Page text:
Since receiving a Diploma of Fine Art from the School of Art, University of Manitoba (1969––1973), Wanda Koop (Canadian, born 1951) has produced a large and impressive body of work. Koop has been the subject of a number of solo exhibitions both in Canada and abroad, including Airplanes and the Wall, co-organized by the Winnipeg Art Gallery and the Art Gallery of Hamilton (1985–1987), which toured nationally; Northern Suite, Canada House, London, UK (1987); Flying to the Moon, 49th Parallel, New York (1988); Paintings for Dimly Lit Rooms, Centre international d’art contemporain, Montreal (1994); Paintings for Dimly Lit/Brightly Lit Rooms, Winnipeg Art Gallery, Art Gallery of Hamilton, and Canadian Embassy Prince Takamado Gallery, Tokyo (1996–1999); See Everything/See Nothing, Contemporary Art Gallery, Vancouver, and The New Gallery, Calgary (1998); In Your Eyes, at the Venice Biennale (2001); the MacKenzie’s exhibition Sightlines (2002); and the career survey On the Edge of Experience, Winnipeg Art Gallery and National Gallery of Canada (2010–2011).
Koop is an artist who has consistently worked in a wide range of scales, from the note-sized to the colossal. The four paintings, three in the exhibition As It Unfolds and one above the MacKenzie’s entry staircase, are from Koop’s series Sightlines (2001), which represents the culmination of a decade of painting and thinking. The artworks are among her largest paintings. They allow an appreciation of her unique ability to translate the gestural quality of an intimate brushstroke on a monumental scale. The genesis of this series dates to 1991, when Koop visited the Bois de Vincennes—the largest public park in Paris, France. While in the gardens, Koop captured through a window the video image of a landscape obscured by a red dot of the type affixed to glass to ward off birds. This red dot appeared prominently in her 1995 Green Room paintings, where it was superimposed upon grey, park-like landscapes. From the initial images of the Green Room, to the series In Your Eyes (1997–2001), to the provocative canvases that compose Sightlines, Koop’s stated intention has been to “disrupt the comfort, the familiarity [of landscape] … by imposing cross hairs, brackets, circles, dots and lines — sightlines — over the representations of places, thus evoking long-range rifles, video cameras, surveillance devices.”1 Through these works, Koop addresses the intersection of our cultural constructions of landscape (painting) with the technologies of surveillance (video).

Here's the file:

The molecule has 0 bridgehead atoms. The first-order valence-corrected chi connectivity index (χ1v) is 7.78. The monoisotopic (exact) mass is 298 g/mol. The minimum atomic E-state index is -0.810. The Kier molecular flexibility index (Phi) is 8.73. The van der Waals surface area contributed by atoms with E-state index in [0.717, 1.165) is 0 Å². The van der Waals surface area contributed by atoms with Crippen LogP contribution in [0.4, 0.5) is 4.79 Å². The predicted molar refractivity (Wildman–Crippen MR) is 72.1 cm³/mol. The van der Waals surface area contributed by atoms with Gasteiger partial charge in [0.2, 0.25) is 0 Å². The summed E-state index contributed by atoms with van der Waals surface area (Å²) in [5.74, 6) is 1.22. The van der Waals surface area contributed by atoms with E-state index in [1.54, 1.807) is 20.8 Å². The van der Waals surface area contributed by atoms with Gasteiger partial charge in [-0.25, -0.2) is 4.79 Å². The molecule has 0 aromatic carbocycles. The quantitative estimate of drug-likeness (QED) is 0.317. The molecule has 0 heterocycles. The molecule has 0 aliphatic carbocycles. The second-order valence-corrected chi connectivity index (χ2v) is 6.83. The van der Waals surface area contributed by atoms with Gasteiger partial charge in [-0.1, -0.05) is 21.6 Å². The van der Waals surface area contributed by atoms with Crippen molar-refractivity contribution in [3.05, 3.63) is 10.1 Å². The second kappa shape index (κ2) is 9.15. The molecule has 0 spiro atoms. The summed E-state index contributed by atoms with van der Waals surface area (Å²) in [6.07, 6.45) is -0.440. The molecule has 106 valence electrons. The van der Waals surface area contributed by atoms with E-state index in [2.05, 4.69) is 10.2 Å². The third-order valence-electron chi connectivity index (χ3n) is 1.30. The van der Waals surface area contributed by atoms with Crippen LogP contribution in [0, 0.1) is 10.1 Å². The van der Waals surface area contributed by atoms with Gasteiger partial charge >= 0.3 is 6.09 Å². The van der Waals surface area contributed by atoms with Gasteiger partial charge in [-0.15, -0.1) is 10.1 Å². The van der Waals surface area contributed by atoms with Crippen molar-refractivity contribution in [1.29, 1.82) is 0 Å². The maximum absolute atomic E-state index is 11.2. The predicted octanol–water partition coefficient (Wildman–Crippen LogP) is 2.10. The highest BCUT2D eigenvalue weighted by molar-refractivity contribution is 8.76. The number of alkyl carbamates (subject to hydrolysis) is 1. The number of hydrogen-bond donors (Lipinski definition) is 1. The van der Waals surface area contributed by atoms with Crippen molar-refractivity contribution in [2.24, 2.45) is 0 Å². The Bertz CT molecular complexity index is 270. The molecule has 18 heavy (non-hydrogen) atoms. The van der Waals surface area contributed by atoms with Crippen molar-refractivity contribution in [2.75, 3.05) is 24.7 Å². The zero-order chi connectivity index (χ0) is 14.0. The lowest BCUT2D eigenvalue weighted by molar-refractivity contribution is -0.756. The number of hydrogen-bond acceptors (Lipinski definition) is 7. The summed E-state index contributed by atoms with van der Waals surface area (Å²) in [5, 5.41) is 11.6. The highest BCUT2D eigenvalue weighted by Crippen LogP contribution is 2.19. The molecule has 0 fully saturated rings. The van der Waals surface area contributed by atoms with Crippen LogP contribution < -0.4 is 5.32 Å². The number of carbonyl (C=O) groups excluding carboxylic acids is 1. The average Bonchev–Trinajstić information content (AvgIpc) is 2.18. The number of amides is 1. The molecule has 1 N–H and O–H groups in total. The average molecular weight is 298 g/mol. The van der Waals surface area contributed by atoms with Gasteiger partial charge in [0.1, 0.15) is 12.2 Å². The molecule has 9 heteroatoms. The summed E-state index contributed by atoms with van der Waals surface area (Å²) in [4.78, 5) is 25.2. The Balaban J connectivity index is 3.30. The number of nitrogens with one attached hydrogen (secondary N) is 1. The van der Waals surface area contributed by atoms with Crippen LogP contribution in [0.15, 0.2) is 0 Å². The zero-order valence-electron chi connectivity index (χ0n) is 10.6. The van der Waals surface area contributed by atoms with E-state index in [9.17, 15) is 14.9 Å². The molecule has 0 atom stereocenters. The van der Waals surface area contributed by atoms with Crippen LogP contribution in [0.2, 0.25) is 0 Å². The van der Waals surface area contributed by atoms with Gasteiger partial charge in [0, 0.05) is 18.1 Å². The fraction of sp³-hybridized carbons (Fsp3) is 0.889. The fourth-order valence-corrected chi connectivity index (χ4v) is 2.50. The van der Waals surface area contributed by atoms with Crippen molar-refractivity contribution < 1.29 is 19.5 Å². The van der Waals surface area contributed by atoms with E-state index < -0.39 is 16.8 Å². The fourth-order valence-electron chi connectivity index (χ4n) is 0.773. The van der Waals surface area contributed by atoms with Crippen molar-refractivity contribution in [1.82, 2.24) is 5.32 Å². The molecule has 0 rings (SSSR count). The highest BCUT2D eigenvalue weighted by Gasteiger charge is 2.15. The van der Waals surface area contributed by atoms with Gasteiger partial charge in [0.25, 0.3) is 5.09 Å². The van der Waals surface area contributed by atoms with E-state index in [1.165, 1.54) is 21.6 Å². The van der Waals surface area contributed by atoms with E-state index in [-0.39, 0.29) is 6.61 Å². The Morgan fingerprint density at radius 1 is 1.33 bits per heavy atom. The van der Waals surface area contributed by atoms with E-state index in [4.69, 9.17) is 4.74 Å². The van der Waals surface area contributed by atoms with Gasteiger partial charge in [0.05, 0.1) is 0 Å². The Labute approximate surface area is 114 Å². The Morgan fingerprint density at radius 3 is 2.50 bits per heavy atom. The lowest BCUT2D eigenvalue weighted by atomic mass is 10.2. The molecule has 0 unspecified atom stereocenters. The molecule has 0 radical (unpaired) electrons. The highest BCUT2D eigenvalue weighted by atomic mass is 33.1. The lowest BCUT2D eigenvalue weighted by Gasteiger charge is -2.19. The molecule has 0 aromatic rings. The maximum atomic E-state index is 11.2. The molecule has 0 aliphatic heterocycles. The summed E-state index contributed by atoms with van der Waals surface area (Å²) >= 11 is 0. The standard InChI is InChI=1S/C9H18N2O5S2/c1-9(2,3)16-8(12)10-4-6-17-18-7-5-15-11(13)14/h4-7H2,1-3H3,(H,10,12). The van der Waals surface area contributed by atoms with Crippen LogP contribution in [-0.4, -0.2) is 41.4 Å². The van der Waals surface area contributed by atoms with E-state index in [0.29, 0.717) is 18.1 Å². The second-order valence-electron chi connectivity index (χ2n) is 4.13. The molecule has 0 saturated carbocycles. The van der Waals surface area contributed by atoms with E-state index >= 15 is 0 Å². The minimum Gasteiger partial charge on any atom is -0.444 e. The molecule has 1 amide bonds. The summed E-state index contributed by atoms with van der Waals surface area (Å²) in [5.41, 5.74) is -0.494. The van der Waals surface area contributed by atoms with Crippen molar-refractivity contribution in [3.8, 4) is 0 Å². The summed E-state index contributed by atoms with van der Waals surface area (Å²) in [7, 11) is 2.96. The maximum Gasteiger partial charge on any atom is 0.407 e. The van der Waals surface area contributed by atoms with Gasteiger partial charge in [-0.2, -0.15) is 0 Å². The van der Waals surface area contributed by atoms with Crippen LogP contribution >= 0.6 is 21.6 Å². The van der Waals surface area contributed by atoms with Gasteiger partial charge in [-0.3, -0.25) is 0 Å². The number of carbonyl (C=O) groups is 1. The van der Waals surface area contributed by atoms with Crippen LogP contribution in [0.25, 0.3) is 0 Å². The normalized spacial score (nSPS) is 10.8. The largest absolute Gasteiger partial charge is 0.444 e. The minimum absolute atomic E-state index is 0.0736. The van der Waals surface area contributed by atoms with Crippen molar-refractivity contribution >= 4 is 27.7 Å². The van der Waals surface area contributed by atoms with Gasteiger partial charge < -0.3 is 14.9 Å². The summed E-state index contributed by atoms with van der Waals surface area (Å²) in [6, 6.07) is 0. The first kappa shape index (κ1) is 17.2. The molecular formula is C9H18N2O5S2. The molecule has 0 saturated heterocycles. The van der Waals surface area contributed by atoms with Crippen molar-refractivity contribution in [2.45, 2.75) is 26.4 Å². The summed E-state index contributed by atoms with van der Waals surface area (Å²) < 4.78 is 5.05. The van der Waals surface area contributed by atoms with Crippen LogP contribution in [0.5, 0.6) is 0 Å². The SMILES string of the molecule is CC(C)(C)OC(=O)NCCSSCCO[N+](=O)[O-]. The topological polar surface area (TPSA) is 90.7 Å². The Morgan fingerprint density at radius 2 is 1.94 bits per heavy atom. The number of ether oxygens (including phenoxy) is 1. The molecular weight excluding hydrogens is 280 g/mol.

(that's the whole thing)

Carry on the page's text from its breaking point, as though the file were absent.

Timothy Long, Head Curator
1 Wanda Koop, cited in Timothy Long, “Placing Desire” in Sightlines (Regina: MacKenzie Art Gallery, 2002), n.p.